Here’s how much Denver apartment rents rose in 1 year
DENVER — The average rent in the Denver metro area was $222 higher in April 2022 than April 2021, according to the first quarter Denver Metro Apartment Vacancy and Rent report from the University of Denver’s Daniels College of Business.
The year-over-year rent change in the Denver metro area was up 13% from $1,543.59 to $1,765.61, the report says.
The first quarter report also shows a rent increase of $56.94, up from $1,708.67 in the fourth quarter to $1,765.61 this quarter.
“This yearly rent change is just over a 13% increase for the year as of April 10, 2021,” said the report’s author Ron Throupe, associate professor of real estate at the Daniels College of Business. “They are consistent with the year over year change measured last quarter. These rent changes exceed reported consumer price index (CPI) changes, or any real estate related CPI index portion.”
In Q4 2021, Denver was below a 4% vacancy rate – historically rents have continued to increase while vacancy is below 6%.
A few thousand units should not have a significant impact on the vacancy rate. Since interest rates are rising, that turns off more people from buying homes and keeping them renting.
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The vacancy rate in the metro Denver apartment market showed no measurable change from last quarter, at 4.3%.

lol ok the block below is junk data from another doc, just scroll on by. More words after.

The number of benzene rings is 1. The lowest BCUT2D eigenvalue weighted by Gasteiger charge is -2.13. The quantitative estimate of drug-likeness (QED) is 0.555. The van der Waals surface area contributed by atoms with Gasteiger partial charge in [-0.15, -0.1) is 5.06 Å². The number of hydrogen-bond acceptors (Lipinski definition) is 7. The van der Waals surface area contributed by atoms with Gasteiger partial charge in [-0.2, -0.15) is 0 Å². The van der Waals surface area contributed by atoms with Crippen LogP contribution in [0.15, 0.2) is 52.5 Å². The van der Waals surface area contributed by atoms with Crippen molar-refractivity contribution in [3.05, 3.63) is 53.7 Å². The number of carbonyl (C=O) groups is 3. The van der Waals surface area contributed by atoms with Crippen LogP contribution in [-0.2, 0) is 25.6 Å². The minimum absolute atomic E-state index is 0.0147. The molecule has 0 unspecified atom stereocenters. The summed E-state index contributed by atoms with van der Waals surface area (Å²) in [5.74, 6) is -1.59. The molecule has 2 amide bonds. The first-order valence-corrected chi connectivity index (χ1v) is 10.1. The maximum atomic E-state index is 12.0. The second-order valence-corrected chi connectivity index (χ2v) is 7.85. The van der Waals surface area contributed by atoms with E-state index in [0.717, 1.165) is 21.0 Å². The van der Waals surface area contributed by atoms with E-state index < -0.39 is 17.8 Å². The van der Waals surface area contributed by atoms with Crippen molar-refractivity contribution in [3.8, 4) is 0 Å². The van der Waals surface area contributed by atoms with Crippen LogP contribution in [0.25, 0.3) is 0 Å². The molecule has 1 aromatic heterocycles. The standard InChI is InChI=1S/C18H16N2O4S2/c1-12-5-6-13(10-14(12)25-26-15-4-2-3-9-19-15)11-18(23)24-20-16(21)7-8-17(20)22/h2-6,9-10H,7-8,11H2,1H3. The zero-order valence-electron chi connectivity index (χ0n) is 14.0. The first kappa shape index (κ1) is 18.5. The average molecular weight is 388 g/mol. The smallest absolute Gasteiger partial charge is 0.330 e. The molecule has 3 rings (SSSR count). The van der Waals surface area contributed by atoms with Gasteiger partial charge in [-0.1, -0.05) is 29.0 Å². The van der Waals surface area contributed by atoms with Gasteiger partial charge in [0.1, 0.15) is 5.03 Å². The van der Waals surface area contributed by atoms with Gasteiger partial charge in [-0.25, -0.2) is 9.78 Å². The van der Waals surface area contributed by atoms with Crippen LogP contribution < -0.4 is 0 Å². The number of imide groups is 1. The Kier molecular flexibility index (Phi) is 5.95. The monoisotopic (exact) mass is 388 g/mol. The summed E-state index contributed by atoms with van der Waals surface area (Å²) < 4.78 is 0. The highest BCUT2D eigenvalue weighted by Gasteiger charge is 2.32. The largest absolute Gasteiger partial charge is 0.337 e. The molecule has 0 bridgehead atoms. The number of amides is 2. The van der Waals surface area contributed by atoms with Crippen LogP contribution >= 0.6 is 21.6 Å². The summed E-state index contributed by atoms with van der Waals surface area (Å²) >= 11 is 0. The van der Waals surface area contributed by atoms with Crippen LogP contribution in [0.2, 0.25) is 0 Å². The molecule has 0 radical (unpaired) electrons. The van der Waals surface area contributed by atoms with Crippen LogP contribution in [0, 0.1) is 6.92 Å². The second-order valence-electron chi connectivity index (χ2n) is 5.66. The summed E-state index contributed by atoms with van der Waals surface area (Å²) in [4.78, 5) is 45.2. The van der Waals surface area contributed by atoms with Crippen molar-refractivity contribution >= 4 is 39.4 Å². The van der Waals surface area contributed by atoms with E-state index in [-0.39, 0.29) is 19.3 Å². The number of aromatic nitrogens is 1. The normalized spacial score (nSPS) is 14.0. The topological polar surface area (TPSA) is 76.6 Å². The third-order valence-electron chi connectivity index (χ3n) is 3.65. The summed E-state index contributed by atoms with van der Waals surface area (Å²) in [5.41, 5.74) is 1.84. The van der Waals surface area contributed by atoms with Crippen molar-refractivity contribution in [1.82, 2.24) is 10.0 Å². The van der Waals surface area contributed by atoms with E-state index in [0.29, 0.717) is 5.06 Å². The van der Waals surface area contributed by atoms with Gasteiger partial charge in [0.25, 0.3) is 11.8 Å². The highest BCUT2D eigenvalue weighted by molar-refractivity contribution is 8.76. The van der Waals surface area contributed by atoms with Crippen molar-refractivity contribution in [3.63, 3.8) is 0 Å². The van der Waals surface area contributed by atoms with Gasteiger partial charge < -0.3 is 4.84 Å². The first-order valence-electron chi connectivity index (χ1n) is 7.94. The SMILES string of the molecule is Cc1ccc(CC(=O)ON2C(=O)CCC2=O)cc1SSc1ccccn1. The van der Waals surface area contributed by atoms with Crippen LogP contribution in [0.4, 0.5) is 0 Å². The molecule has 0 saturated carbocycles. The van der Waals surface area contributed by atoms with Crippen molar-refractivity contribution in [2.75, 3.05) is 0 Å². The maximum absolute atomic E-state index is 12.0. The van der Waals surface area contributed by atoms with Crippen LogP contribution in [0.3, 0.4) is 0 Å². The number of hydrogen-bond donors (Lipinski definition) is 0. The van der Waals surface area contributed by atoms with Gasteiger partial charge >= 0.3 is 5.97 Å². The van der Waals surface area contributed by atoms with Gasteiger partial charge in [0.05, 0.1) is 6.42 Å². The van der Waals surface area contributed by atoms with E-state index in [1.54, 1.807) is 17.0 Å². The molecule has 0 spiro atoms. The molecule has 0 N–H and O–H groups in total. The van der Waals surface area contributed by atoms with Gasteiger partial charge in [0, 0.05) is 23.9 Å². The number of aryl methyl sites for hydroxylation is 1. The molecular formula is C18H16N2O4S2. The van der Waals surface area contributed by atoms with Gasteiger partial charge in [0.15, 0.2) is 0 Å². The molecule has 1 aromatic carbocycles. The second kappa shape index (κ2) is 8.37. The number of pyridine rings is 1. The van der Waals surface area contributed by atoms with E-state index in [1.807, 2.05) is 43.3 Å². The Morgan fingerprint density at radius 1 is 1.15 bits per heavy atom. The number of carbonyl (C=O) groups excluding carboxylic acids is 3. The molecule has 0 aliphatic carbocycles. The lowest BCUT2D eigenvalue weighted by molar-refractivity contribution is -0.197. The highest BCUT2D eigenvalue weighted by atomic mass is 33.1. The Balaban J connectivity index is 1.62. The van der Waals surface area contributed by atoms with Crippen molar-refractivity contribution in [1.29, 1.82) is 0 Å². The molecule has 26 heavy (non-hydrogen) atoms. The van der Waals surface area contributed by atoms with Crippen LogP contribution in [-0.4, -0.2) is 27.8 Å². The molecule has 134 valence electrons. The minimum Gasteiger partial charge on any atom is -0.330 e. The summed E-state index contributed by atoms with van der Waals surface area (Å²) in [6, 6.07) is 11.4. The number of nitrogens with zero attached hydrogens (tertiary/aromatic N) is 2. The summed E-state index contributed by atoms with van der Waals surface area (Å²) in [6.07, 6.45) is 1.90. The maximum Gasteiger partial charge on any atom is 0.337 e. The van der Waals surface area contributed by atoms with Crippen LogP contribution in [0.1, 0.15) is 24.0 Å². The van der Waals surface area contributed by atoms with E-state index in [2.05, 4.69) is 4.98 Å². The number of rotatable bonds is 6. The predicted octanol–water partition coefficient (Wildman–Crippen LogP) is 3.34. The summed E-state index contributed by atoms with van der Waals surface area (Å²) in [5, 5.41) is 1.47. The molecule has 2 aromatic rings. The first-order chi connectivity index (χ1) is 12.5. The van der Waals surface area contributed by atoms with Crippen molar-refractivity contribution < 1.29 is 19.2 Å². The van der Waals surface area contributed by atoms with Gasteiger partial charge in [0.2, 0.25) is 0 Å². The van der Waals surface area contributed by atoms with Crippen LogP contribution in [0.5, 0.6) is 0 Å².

The report says the Denver area apartment market added 1,936 new units to the inventory in the first quarter, resulting in a total inventory of 384,257 units.
“These results are coming off last year 2021 where a record of 19,353 net units were absorbed,” Throupe said. “There is always a concern that new unit production will outpace demand, accented by the amount of visible growth on the Front Range over the last seven years. This phenomena has yet to occur as migration, job growth and limited homes for sale, has supported apartment demand.”
Mortgage rates increases accelerated to start 2022 and are now approximately 5.25% for a 30-year loan, compared to 3.25% at this time last year.
“This coupled with rising prices has heightened concern that housing affordability needs, which is always a concern for local governments, is about to overwhelm affordability programs,” said Throupe. “The mortgage rates rise coupled with the rising price of single-family homes, exemplifying inflationary pressures, is not expected to quickly subside. This inflationary period leaves no one untouched.”
Credit: Originally posted May 2, 2022 by Alexander Kirk at 9news.com.